From the paper, High-frequency trading in a limit order book, (Avellaneda, 2006), from equations (16) and (17), the reservation price is given by

$$ \begin{aligned} \theta_t + \dfrac{1}{2} \sigma^2 \theta_{s s} - \dfrac{1}{2} \sigma^2 \gamma \theta_s^2 & + \max_{\delta^b}\left[\frac{\lambda^b\left(\delta^b\right)}{\gamma}\left[1-\mathrm{e}^{\gamma\left(s-\delta^b-r^b\right)}\right]\right] \\ & + \max _{\delta^b}\left[\frac{\lambda^a\left(\delta^a\right)}{\gamma}\left[1-\mathrm{e}^{-\gamma\left(s+\delta^a-r^a\right)}\right]\right]=0, \end{aligned} $$ with

Then we have: $$ \begin{aligned} &\delta^b = s-\theta(s, q, t)-\theta(s, q+1, t)+\frac{1}{\gamma} \ln \left(1-\gamma \frac{\lambda^b\left(\delta^b\right)}{\left(\partial \lambda^b / \partial \delta\right)\left(\delta^b\right)}\right)\\ &\delta^a =\theta(s, q, t)-\theta(s, q-1, t)-s+\frac{1}{\gamma} \ln \left(1-\gamma \frac{\lambda^a\left(\delta^a\right)}{\left(\partial \lambda^a / \partial \delta\right)\left(\delta^a\right)}\right) \end{aligned} $$

where $ q \in [q_{min},q_{min}+1,..,q_{max}]$, is the inventory.

I am struggling to understand the fact that we can only get $\delta$ on a truncated domain, but we require a solution for $\theta$ on the full domain, but $\theta$ at the next step is dependent on the $\delta$ of the previous step which will be truncated… More explicitly:


It would seem that when solving for $\delta_t^a$ and $\delta_t^b$, we can only get $\delta_t^a$ on the truncated domain $q \in [q_{min} + 1, q_{min}+2,..,q_{max}]$ and $\delta_t^b$ on the truncated domain $q \in [q_{min}, q_{min}+1,..,q_{max}-1]$, because we are taking the forward and backwards difference of the solution of the PDE, as shown in the equations of $\delta$. But then for $\delta_{t+1}^a$ and $\delta_{t+1}^b$ on that same truncated domain, we would require $\theta(t+1,q)$ on $[q_{min},q_{max}]$, which then requires $\delta_t^a$ and $\delta_t^b$ on the FULL domain, which we don’t have, as we only get the solution on the truncated domain.

How do we solve this issue? In equations 23 and 25 of Aydogan, et al, (2022), although they use the stochastic volatility version, they also show that the optimal bid-ask’s are only solved on the truncated domain, but similarly to Avellaneda, their utility function requires the optimal bid-ask from the previous step on the full domain… They both do not give a $q$ boundary condition $\theta(t,q), \; \forall t$, and both do not explain how they calculate $\theta(t,q)$ on the full domain when they only have $\delta_t$ on the truncated domain.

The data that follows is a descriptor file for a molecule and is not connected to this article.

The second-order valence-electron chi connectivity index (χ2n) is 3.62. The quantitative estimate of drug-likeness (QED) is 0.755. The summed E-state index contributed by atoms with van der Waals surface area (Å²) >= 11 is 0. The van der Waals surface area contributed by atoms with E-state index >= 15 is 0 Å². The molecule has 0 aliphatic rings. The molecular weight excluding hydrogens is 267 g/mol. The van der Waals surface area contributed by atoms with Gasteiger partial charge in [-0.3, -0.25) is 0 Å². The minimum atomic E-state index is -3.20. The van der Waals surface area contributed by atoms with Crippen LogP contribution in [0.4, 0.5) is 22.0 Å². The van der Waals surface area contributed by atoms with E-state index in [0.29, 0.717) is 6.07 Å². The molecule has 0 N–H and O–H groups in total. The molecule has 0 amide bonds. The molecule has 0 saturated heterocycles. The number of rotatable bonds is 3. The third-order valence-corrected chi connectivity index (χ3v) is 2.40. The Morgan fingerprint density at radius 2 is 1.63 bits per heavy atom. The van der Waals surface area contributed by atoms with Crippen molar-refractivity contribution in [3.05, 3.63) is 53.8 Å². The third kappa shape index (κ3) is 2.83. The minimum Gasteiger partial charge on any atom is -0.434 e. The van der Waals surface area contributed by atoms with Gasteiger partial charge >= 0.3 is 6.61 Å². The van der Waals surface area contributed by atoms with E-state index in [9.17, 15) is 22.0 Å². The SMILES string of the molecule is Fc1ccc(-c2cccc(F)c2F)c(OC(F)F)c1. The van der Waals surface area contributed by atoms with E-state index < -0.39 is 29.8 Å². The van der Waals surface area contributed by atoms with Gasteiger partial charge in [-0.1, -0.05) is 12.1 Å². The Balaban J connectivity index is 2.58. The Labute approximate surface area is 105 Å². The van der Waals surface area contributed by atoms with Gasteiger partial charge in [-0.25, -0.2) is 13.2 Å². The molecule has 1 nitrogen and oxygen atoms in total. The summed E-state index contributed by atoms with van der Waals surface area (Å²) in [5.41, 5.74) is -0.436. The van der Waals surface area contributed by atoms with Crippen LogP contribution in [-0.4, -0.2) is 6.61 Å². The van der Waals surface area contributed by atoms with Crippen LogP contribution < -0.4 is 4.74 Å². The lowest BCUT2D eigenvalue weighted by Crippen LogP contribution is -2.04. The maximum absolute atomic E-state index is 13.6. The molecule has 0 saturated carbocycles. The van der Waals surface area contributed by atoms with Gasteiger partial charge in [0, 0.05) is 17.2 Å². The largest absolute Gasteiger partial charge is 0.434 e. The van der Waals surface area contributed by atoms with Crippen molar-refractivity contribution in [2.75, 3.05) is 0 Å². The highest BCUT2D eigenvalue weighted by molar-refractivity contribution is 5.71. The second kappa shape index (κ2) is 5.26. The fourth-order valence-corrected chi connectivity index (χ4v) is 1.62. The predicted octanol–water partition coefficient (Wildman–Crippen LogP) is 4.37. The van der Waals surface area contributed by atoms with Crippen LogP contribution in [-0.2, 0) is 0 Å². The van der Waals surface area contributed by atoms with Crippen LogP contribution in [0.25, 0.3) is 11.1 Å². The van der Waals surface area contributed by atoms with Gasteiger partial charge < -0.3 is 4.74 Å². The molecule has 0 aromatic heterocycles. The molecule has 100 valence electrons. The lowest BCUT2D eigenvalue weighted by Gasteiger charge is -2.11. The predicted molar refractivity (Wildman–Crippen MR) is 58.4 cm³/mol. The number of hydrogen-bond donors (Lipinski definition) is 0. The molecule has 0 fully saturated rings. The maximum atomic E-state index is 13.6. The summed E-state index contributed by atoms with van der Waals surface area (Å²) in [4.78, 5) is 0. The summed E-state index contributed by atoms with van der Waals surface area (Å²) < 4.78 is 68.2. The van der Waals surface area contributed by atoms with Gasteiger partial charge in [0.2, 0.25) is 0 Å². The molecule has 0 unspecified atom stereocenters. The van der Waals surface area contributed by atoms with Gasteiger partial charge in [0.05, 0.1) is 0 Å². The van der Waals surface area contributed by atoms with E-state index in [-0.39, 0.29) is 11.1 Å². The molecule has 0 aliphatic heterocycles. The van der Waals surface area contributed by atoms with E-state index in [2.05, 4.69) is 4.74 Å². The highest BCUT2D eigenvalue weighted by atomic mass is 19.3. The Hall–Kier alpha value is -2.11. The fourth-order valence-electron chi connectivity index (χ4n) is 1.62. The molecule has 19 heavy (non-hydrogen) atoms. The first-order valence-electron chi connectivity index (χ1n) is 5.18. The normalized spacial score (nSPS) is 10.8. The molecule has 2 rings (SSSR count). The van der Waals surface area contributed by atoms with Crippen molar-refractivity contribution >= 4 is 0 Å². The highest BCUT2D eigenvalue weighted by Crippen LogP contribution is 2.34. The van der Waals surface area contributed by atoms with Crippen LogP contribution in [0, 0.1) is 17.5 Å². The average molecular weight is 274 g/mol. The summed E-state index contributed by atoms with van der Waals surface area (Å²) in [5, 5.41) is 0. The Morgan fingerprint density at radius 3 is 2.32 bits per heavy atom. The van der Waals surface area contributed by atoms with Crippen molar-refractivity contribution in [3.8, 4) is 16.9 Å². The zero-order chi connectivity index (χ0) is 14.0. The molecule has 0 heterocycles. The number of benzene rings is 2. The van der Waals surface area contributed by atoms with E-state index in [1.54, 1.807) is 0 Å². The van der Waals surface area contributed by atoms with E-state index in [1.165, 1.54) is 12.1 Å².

If we instead decided to instead market make the option (not the underlying) and delta-hedge by placing MOs on the equity market simultaneously, we can still profit because typically the option spread is larger than the underlying’s. If we then decided to also do a gamma-hedge, so a gamma-delta-hedge, and say we have some type of confidence in our prediction of tomorrow’s volatility (volatility clusters), could it be reasonable to remove the inventory, $q$ from the utility function?

Since we’ve hedged away the delta, gamma (and the vol of tomorrow is most likely to be similar as to today), we wouldn’t have a lot of exposure with holding options overnight, and therefore there seems there shouldn’t be much of a penalty to having inventory after market closes.


1 Answer 1


Q1: Boundary Conditions in HFT Models

In financial modeling, particularly for HFT in limit order books, dealing with boundary conditions is crucial when the model's domain is truncated due to the discretization of inventory levels. A common approach to address the mismatch between truncated and full domains for variables like (\delta_a) and (\delta_b) involves extrapolation or assumptions of stability near the boundaries.

For instance, Avellaneda & Stoikov (2008) tackle this by implicitly assuming boundary behavior that ensures no arbitrage and maintains model consistency across inventory levels. When explicit boundary conditions are not provided, a practical approach is to extrapolate (\delta) values from the interior of the domain or to apply economic rationale to infer boundary behavior (Cartea et al., 2015).


  • Avellaneda, M., & Stoikov, S. (2008). High-frequency trading in a limit order book. Quantitative Finance, 8(3), 217-224.
  • Cartea, Á., Jaimungal, S., & Penalva, J. (2015). Algorithmic and High-Frequency Trading. Cambridge University Press.

Q2: Market Making in Options and Hedging Strategies

When considering market making in options and employing delta-gamma hedging strategies, the necessity of including inventory levels in the utility function is debated. Effective hedging can theoretically mitigate the risks associated with inventory holding, especially when confident in the prediction of volatility clustering (Foucault, Pagano, & Röell, 2013).

However, it's critical to acknowledge that no hedging strategy entirely eliminates market risks, including liquidity risks and model inaccuracies. While delta-gamma hedging reduces exposure to price movements and curvature, it does not cover jump risks or transaction costs, which can significantly impact profitability in high-frequency settings.


  • Foucault, T., Pagano, M., & Röell, A. (2013). Market Liquidity: Theory, Evidence, and Policy. Oxford University Press.

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